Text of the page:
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  #11  
Old 11-10-2007, 10:35 AM
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landscaper22 landscaper22 is offline
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I see what you are saying, but if you are a sole proprietor, your business profit is your salary....I don't pay myself a salary. Am I missing something somewhere? My personal taxable income is my business profit. I guess that brings up a good point though. You can't really compare an incorporated business to a sole proprietor. Maybe I should of just asked Sole Ps this question. Sorry for the confusion. But am I still off base somewhere with what I'm saying.

I am greatful for the input though...I'm just not really sure what I'm missing here.
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  #12  
Old 11-10-2007, 11:18 AM
haybaler haybaler is offline
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Quote:
Originally Posted by FCPWLLC View Post
These guys are just trying to show you your error in business math. If you didn't include your salary in those numbers, then you really aren't at 59% pm. Since we don't know your gross, I'll just use the $100k as example gross and the mentioned $55k for a salary. With those numbers... you'd be at 4%. after subtracting your $55k salary. Knowing this will help you to adjust pricing or expense management.

Hope that helps.
you guys are all wrong, give the guy a break. he's just a little sole proprietor, his salary and company profit is all in the same. and you can't just pick a salary out of a hat and pay yourself that and hope the company has enough money to stay afloat.
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  #13  
Old 11-10-2007, 11:49 AM
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Quote:
Originally Posted by haybaler View Post
you guys are all wrong, give the guy a break. he's just a little sole proprietor, his salary and company profit is all in the same. and you can't just pick a salary out of a hat and pay yourself that and hope the company has enough money to stay afloat.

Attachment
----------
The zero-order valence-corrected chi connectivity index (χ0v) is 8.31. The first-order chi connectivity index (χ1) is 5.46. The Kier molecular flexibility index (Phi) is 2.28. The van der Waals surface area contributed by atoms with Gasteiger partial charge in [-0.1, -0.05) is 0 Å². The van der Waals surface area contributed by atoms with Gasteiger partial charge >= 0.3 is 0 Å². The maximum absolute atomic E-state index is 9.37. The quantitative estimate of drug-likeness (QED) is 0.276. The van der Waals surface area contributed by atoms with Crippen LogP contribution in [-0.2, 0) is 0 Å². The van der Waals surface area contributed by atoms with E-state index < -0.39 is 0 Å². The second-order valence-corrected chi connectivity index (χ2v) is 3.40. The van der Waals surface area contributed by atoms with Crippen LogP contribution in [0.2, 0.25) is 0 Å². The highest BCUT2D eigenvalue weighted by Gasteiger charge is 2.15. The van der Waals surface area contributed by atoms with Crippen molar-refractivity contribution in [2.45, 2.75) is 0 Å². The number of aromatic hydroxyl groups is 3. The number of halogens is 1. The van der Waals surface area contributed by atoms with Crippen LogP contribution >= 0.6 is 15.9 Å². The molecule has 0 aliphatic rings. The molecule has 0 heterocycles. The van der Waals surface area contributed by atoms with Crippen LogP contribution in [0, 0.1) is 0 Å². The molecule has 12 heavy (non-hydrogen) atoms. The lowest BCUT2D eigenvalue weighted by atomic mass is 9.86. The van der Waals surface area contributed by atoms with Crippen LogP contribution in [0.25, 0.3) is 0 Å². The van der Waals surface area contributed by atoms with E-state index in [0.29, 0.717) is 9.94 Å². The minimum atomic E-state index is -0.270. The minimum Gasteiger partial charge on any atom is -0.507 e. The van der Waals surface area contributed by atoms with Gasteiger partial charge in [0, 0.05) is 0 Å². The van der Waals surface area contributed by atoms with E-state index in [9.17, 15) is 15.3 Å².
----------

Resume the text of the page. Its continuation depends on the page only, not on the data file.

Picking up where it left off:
Thanks! I guess. I am a sole proprieor...How little, I don't know. I am stretched past my limit. That is because of lack of good help. I guess (I know) I am very particular about my work and most of these people I hire just don't even come close to where they need to be with quality, speed, etc..They think they are doing me a favor by showing up. So I will continue to be a little sole proprietor until I get the quality help I need.

I Will incorporate once my accountant says it is time to do so. But these guys that gross 100k or a little more each year are not really doing themselves any justice by incorporating. You incorporate to 1) seperate yourself from the business for liability issues 2) tax benefit. If you are running several crews it makes sense to protect yourself from the business. You don't want to lose your personal property because of something crazy your employees may do. If you can pay yourself a nice salary and still have a large profit left after doing so then it is time to incorporate for tax purposes. Just because you are a sole doesn't mean you gross 20k and profit 8k every year.

Last edited by landscaper22; 11-10-2007 at 11:59 AM.
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  #14  
Old 11-10-2007, 12:06 PM
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landscaper22 landscaper22 is offline
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Sorry on some of my spelling errors...
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  #15  
Old 11-10-2007, 04:31 PM
haybaler haybaler is offline